oktoober 1, 2008

Is authoritarian capitalism sustainable?

Why have Russia and some other post-Soviet countries experienced an authoritarian slide? And is this renewed authoritarian rule likely to be stable?

Why have Russia and some other post-Soviet countries experienced an authoritarian slide? And is this renewed authoritarian rule likely to be stable?


Anders Åslund

Is authoritarian capitalism sustainable?

Why have Russia and some other post-Soviet countries experienced an authoritarian slide? And is this renewed authoritarian rule likely to be stable?

For the first time in history, most countries in the world are democracies and most people in the world live in democratic countries. Between 1974 and 2004, the world saw what Samuel Huntington has named the “third wave of democratisation.” For the first time, we can not only dream of, but can seriously consider the possibility of a world containing only democracies. Francis Fukuyama’s 1989 article on the end of history seems, at last, a plausible prospect: ever more people enter democracy, and ever more countries stay democratic.
This global perspective, however, does not look so obvious in the post-communist part of the world. Of 21 countries arising from the former Soviet Bloc in Europe and Central Asia, only 10 are rated as ‘free’ or as democracies by the authoritative arbiter Freedom House, while no less than 11 are considered ‘unfree’ or ‘partially free’. Among the 12 members of the Commonwealth of Independent States, only Ukraine is considered free and its democracy is fragile. By contrast, 18 of these 21 countries are market economies. Only Belarus, Turkmenistan and Uzbekistan have managed to preserve state-dominated, Soviet-type economies.
With only a little simplification, one can argue that accession to the European Union appears to have built and secured democracy in Central and Eastern Europe, but our intellectual contribution has been scant. We clearly do know how to build market economies, but the political scientists have failed to tell us how to build democracy. Look in a library and you will find many books about how to build a market economy, but none about how to build a democracy. Political scientists are shy of offering prescriptive advice, but economists do so with pleasure.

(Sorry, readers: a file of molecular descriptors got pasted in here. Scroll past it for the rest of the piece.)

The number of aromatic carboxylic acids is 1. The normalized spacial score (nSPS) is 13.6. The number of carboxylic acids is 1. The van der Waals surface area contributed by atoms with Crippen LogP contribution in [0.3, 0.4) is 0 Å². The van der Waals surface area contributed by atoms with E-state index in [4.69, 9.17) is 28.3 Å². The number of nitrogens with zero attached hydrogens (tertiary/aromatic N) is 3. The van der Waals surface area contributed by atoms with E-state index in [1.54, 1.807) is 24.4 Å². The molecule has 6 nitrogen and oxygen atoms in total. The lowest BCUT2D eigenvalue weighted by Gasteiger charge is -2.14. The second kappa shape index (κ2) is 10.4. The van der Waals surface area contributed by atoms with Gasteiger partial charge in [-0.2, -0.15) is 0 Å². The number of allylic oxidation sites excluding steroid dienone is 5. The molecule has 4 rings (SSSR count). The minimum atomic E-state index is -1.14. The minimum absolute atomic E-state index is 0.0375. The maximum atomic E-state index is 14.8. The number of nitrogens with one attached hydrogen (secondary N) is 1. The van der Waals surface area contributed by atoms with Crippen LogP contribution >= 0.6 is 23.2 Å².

The starkest case of democratic regression is Russia. In the 1990s, Russia and Ukraine were similarly semi-democratic, but they have since parted company. President Vladimir Putin has systematically and meticulously built personal authoritarian rule. At the same time, Russia has thrived with a steady economic growth of 7 percent a year. Russia appears to be stable and no advances of freedom have been apparent in the region since Ukraine’s Orange Revolution in 2004. The question of whether authoritarian capitalism will last for decades in the former Soviet Union arises. Fareed Zakariah tackled that question in his influential 2004 book on illiberal or electoral democracy, arguing that liberalism was more important than elections.
Russia is not alone in its democratic reversal. In a new book, The Spirit of Democracy, Larry Diamond points to Venezuela, Nigeria and Thailand as other examples of revived authoritarianism. The worst region of the world is the Middle East, which harbours no democracy but Israel.
Latin America is a natural yardstick for comparisons with the post-communist region. Both before and after the collapse of communism, the economic level of the two regions was similar. The post-communist countries have caught up with Latin America by establishing market economies and carrying out privatisation. They are now nearly all capitalist. Latin America has been more successful in democratisation, while the post-communist region has achieved growth rates about twice as high through its structural economic reforms. At present, the economic future of Eurasia looks brighter. The unpleasant question of whether authoritarian rule might be economically advantageous, and thus sustainable, has arisen again.